Ranch owner and matriarch Opal Scarlett has vanished under suspicious circumstances during a bitter struggle between her sons for control of her million-dollar empire. Joe Pickett is convinced one of them must have done her in. But when he becomes the victim of a series of wicked and increasingly violent pranks, Joe wonders if what's happening has less to do with Opal's disappearance than with the darkest chapters of his own past. Whoever is after him has a vicious debt to collect, and wants Joe to pay...and pay dearly.
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Table of Contents
PRAISE FOR . . . In Plain Sight
“Startling . . . well-plotted . . . an explosive conclusion . . . full of tense suspense and believable, emotional, well-crafted characters.” —Lansing State Journal
“Edge-of-the-chair suspense . . . Heart-stopping action . . . [An] unforgettable mystery.” —Library Journal (starred review)
“More violence than C. J. Box’s other novels and shows the ethical changes in his detective from a bumbling but happy professional to a man with a lot on his conscience.”
—The Dallas Morning News
“The sixth in the series, and the best.”
—The Toronto Globe and Mail
“Thrilling and frightening . . . Will satisfy C. J. Box fans well into the night.” —The Jackson (MS) Clarion-Ledger
“Any mystery fan . . . can get drawn in just by reading the opening page of In Plain Sight. Just be warned, you’ll want to keep the lights burning.” —Billings (MT) Gazette
“Box continues to write the sharpest suspenses west of the Pecos.” —Kirkus Reviews (starred review)
“C. J. Box is that rarest of writers—a skillful, talented, and careful wordsmith who also tells a rollicking good story. These books are for everyone who loves a great fast-moving story, beautifully rendered.”—Alexandra Fuller
Out of Range
“Intelligent [and] compassionate.” —The New York Times
“Grade A . . . Deserves to be on any list of top American mysteries . . . If you haven’t yet discovered C. J. Box, don’t wait.”
—Rocky Mountain News
“C. J. Box has quickly established himself as an original voice . . . He is fresh, captivating, and has something to say.”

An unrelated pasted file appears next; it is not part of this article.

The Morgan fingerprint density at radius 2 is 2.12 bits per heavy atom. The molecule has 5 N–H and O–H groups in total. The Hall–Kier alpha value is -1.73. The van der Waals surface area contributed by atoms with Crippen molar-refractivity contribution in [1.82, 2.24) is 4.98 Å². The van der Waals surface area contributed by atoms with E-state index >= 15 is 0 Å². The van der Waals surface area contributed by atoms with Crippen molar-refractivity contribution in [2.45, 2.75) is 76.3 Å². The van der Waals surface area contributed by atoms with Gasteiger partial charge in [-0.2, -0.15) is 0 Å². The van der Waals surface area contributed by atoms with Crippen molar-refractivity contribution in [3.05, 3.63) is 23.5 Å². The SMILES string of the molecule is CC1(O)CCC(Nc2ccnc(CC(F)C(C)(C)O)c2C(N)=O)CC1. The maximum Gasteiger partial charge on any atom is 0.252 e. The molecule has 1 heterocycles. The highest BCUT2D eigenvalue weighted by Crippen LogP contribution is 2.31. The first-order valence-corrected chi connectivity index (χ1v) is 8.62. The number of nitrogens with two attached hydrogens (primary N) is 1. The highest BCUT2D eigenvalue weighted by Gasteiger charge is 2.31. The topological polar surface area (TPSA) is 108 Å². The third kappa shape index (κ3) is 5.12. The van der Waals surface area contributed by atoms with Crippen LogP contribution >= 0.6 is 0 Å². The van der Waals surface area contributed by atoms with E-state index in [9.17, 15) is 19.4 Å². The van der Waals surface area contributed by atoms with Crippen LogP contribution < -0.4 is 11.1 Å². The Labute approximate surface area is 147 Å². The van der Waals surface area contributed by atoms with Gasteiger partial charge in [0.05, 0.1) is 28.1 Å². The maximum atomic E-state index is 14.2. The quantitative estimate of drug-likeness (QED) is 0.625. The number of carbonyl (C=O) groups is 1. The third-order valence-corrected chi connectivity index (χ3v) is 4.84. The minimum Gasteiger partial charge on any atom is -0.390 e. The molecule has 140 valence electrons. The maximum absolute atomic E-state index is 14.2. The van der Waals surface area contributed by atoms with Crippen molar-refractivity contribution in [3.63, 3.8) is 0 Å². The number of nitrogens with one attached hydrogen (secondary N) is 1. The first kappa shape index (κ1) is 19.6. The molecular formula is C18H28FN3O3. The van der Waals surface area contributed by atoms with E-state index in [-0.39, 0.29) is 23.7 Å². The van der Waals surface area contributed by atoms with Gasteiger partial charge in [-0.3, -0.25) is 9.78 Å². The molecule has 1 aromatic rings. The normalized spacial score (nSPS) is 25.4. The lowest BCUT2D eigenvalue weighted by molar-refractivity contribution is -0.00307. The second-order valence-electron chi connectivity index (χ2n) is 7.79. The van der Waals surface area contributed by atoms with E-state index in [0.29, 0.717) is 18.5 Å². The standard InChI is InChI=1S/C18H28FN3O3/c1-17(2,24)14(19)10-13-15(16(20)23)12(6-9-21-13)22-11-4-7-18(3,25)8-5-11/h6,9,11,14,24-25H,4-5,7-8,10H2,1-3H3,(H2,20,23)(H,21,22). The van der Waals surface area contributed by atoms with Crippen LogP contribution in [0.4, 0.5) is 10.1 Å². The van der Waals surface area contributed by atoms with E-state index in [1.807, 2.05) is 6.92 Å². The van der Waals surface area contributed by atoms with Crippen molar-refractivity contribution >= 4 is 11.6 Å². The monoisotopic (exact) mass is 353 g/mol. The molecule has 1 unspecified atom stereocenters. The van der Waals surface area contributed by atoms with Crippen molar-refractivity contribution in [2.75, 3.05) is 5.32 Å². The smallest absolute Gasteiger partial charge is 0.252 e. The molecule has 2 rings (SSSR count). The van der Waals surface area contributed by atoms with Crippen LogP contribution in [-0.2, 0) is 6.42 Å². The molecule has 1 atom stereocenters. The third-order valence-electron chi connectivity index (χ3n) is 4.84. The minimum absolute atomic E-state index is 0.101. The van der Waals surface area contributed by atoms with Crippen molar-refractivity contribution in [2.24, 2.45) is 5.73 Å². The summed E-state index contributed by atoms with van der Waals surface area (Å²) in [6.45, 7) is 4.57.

“If anything, Box is getting better . . . Recommended for practically everybody.” —Booklist (starred review)
“An absolute must.” —Kirkus Reviews
“Taut, suspenseful . . . [A] skillfully orchestrated climax.”
“The surprises [Box] springs keep you guessing right to the end—and a little beyond.” —People
“Action-packed.” —The Denver Post
“Ripping good . . . Trophy Hunt is a choice mystery; spooky, poignant, thrilling, and rugged . . . Joe Pickett, his wife, and daughters are the best frontier detectives going. See what the buzz is all about and spend some quality reading time in Big Sky Country with C. J. Box.”
—The Jackson (MS) Clarion-Ledger
“Box, who has quickly become one of the writers whose books I look forward to every year, continues his run of excellence in Trophy Hunt.” —Rocky Mountain News
“C. J. Box vividly evokes life in the West.” —People
“Well-crafted.” —USA Today
“Exquisite descriptions . . . Moves smoothly and suspense-fully to the showdown.” —The Washington Post
“Winterkill proves that Box . . . is one of the best new voices in the mystery game. [It’s] a full-fledged thriller, Wyoming-style.” —Rocky Mountain News
“Fast moving, intelligent.” —Fort Worth Star-Telegram
“Box proves he knows how to make every storm into a story.”
“The suspense tears forward like a brush fire.” —People
“Hunker down and hang on tight for an intense, twisting ride that lasts to the final page.” —The Denver Post
“Impressive . . . tense.” —The Washington Post
“Riveting . . . Box weaves in a history that gives the action a rich context . . . Harrowing.” —USA Today
“Brilliantly crafted . . . bears comparison to the best work of mystery giants such as Tony Hillerman and James Lee Burke.”
—Minneapolis Star Tribune
A New York Times Notable Book
Los Angeles Times Book Prize Award Nominee,